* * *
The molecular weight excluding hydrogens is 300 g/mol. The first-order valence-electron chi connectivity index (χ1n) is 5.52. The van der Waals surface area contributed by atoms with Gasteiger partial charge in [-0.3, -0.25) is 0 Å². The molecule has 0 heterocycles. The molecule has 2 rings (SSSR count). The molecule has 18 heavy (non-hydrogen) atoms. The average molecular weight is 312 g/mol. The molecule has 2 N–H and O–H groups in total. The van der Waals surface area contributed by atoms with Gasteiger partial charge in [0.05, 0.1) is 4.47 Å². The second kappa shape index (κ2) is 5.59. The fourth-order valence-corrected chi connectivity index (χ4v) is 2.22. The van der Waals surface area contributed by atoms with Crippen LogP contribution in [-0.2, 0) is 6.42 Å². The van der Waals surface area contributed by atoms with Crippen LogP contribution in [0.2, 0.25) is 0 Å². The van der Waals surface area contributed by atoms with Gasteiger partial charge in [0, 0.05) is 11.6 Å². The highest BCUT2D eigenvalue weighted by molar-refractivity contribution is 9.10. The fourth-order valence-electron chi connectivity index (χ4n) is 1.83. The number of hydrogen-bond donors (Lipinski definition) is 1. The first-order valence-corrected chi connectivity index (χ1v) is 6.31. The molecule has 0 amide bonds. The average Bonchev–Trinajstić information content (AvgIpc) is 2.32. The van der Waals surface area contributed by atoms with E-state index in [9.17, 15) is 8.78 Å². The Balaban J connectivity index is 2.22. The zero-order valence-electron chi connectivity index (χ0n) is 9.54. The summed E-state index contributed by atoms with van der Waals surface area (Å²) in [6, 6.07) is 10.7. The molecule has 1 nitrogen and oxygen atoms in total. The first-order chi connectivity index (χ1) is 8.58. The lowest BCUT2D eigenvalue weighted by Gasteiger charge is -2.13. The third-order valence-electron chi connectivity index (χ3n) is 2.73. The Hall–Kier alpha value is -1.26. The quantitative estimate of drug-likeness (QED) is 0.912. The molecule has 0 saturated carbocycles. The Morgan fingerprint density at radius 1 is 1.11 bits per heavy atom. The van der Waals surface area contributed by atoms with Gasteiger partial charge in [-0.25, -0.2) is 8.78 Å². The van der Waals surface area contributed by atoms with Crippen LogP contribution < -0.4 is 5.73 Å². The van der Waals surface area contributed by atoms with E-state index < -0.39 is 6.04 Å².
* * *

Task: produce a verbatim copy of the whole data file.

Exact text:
The molecular weight excluding hydrogens is 300 g/mol. The first-order valence-electron chi connectivity index (χ1n) is 5.52. The van der Waals surface area contributed by atoms with Gasteiger partial charge in [-0.3, -0.25) is 0 Å². The molecule has 0 heterocycles. The molecule has 2 rings (SSSR count). The molecule has 18 heavy (non-hydrogen) atoms. The average molecular weight is 312 g/mol. The molecule has 2 N–H and O–H groups in total. The van der Waals surface area contributed by atoms with Gasteiger partial charge in [0.05, 0.1) is 4.47 Å². The second kappa shape index (κ2) is 5.59. The fourth-order valence-corrected chi connectivity index (χ4v) is 2.22. The van der Waals surface area contributed by atoms with Crippen LogP contribution in [-0.2, 0) is 6.42 Å². The van der Waals surface area contributed by atoms with Crippen LogP contribution in [0.2, 0.25) is 0 Å². The van der Waals surface area contributed by atoms with Gasteiger partial charge in [0, 0.05) is 11.6 Å². The highest BCUT2D eigenvalue weighted by molar-refractivity contribution is 9.10. The fourth-order valence-electron chi connectivity index (χ4n) is 1.83. The number of hydrogen-bond donors (Lipinski definition) is 1. The first-order valence-corrected chi connectivity index (χ1v) is 6.31. The molecule has 0 amide bonds. The average Bonchev–Trinajstić information content (AvgIpc) is 2.32. The van der Waals surface area contributed by atoms with E-state index in [9.17, 15) is 8.78 Å². The Balaban J connectivity index is 2.22. The zero-order valence-electron chi connectivity index (χ0n) is 9.54. The summed E-state index contributed by atoms with van der Waals surface area (Å²) in [6, 6.07) is 10.7. The molecule has 1 nitrogen and oxygen atoms in total. The first-order chi connectivity index (χ1) is 8.58. The lowest BCUT2D eigenvalue weighted by Gasteiger charge is -2.13. The third-order valence-electron chi connectivity index (χ3n) is 2.73. The Hall–Kier alpha value is -1.26. The quantitative estimate of drug-likeness (QED) is 0.912. The molecule has 0 saturated carbocycles. The Morgan fingerprint density at radius 1 is 1.11 bits per heavy atom. The van der Waals surface area contributed by atoms with Gasteiger partial charge in [-0.25, -0.2) is 8.78 Å². The van der Waals surface area contributed by atoms with Crippen LogP contribution < -0.4 is 5.73 Å². The van der Waals surface area contributed by atoms with E-state index < -0.39 is 6.04 Å².